Today’s featured 1965 Ferrari 500 Superfast chassis s/n 6659SF was invoiced to Maranello Concessionaires, GB on the 21st September 1965.
It was the 22nd of the 25 Series I Superfasts built and finished in the Argento exterior and Rosso interior colours still worn by the car today.
#6659SF appears to have been the very first Superfast to have been fitted with a five speed gearbox as were all 12 Series 2 Superfasts.
Uniquely amongst all 37 Superfasts this was the only one supplied with factory fitted rear seats, it was also supplied with the factory fit air conditioning option
Peachy Property Corp. tycoon, Fulham Football Club director and later treasurer of Socialist International Sir Eric Merton Miller bought #6659SF on the 9th of February 1966.
Even as he was being Knighted in 1976 rumours of financial impropriety at the Peachey Property Corp. were circulating and after being issued with four writs for the restitution of funds Sir Miller shot himself on the Jewish Day of Attonement 22nd of September 1977.
Since then #6659SF has had a succession of Australian and British owners and is seen in these photographs at Goodwood Festival of Speed where it was entered by John Collins of the classic Ferrari Specialists Talacrest.
Thanks for joining me on this “Unique Factory Rear Seats” edition of “Gettin’ a li’l psycho on tyres” I hope you will join me again tomorrow when I’ll be looking at the very first Chevron built by Derek Bennett. Don’t forget to come back now.
In 1993 Lotus was purchased from GM by Romano Artioli chairman of the revived Bugatti manufacturer, and the following year the Type 111 was conceived by Julian Thompson with Richard Rackman and given the Elise name after Romano’s Granddaughter Elisa.
The Series 1 Elise was launched in 1996 powered by a mid mounted 4 cylinder Rover K Series motor that produced just 118 hp, however thanks to the fiberglass body and bonded aluminium chassis the Elise only weighed 725 kg / 1,600 lbs so the car could accelerate from rest to 60 mph in just 5.8 seconds with a top speed of 124 mph.
Getting in and out of a Lotus Elise are probably the most difficult features of the car, the ergonomics are secondary to track day performance, but apart from that the Elise is said to be great fun to drive and economical to run thanks to the light weight and virtually non existent load capacity beside the passengers.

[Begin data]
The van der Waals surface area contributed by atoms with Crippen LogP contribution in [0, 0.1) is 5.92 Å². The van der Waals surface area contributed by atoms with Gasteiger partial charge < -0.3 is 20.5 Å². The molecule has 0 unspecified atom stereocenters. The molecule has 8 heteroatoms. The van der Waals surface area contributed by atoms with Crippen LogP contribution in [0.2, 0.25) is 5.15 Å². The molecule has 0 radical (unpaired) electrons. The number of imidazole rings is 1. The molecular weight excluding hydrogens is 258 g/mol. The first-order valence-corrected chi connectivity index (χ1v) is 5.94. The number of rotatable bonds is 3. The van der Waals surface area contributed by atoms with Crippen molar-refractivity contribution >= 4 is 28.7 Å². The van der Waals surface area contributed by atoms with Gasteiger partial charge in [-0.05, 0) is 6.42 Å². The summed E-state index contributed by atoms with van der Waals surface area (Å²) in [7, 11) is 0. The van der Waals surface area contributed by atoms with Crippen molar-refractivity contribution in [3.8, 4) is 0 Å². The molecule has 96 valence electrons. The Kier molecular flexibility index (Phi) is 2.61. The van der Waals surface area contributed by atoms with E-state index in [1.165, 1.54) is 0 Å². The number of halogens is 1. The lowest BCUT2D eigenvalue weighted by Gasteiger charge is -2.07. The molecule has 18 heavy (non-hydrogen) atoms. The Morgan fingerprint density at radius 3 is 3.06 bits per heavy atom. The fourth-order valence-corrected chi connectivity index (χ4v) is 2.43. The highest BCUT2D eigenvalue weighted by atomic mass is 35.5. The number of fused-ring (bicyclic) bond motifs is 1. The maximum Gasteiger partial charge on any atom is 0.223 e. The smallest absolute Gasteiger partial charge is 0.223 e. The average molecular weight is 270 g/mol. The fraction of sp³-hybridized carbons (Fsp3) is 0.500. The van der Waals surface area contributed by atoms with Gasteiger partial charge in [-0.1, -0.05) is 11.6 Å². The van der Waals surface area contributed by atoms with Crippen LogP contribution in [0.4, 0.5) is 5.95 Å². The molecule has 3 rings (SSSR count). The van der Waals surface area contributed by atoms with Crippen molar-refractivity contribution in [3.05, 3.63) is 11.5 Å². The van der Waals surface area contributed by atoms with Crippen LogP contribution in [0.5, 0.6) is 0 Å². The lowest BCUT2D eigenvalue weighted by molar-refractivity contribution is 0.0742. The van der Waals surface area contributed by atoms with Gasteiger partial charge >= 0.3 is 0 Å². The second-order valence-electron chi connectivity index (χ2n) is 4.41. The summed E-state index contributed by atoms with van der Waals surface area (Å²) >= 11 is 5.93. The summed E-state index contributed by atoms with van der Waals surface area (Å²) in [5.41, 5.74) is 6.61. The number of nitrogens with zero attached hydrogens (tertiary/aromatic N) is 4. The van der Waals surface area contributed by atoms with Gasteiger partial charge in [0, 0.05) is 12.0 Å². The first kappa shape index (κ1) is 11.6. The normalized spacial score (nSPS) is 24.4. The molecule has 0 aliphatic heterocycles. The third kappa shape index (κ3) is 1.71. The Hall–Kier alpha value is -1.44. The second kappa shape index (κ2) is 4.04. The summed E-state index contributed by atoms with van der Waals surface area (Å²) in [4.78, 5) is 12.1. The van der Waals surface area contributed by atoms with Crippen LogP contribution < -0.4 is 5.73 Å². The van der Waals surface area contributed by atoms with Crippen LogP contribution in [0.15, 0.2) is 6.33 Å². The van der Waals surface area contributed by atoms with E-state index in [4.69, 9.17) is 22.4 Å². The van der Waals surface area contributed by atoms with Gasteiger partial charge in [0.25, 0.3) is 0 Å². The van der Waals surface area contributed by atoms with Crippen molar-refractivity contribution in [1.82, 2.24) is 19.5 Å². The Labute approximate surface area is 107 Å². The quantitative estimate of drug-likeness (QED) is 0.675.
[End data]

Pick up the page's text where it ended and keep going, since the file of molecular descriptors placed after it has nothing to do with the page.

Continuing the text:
In 1996 Romano had sold Lotus on to current owners Proton in order to fund the losses that had accumulated due to the insolvency of Bugatti.
Thanks to changes in crash sustainability regulations the Series 1 Elise was replaced in 2000 after more than 8600 had been built by the more sustainable and consequently slightly heavier Elise Series 2.
The top and bottom cars featured today are standard ’98 and ’97 1.8i models while the middle one is a later ’99 111S which came with variable valve timing 143 hp and a 130 mph top speed.
Thanks for joining me on this “Romano’s Granddaughter” edition of “Gettin’ a li’l psycho on tyres”, I hope you will join me again tomorrow. Don’t forget to come back now !
Continuing GALPOT’s Golden anniversary of the E-Type, today’s car was found rust free in a lockup by Justin Rockett and rebuilt as a club racer in 1997.
In 2005 it was upgraded to full ‘FIA’ specifications, which includes a Safety Devices roll cage, the original iron block 3.8 litre / 231 cui motor raced prepared by Sigma Engineering , straight cut close ratio gearbox, limited slip differential,
Jaguar MK IX braking system, polyurethane suspension bushes, uprated torsion bars, springs and shock absorbers. The peg drive Dunlop ‘style’ wheels are fitted with period ‘L’ section tyres.
This vehicle which has been seen carrying a registration plate 5187 KV, was purchased by Nothern Irish Jaguar enthusiast and racer Mark Russell in 2009 and has been developed and prepared by Classic Spares.
Hope you have enjoyed today’s rust free lock up find edition of ‘Gettin’ a lil’ psycho on tyres’ and that you’ll join me again tomorrow for Ferrari Friday. Don’t forget to come back now !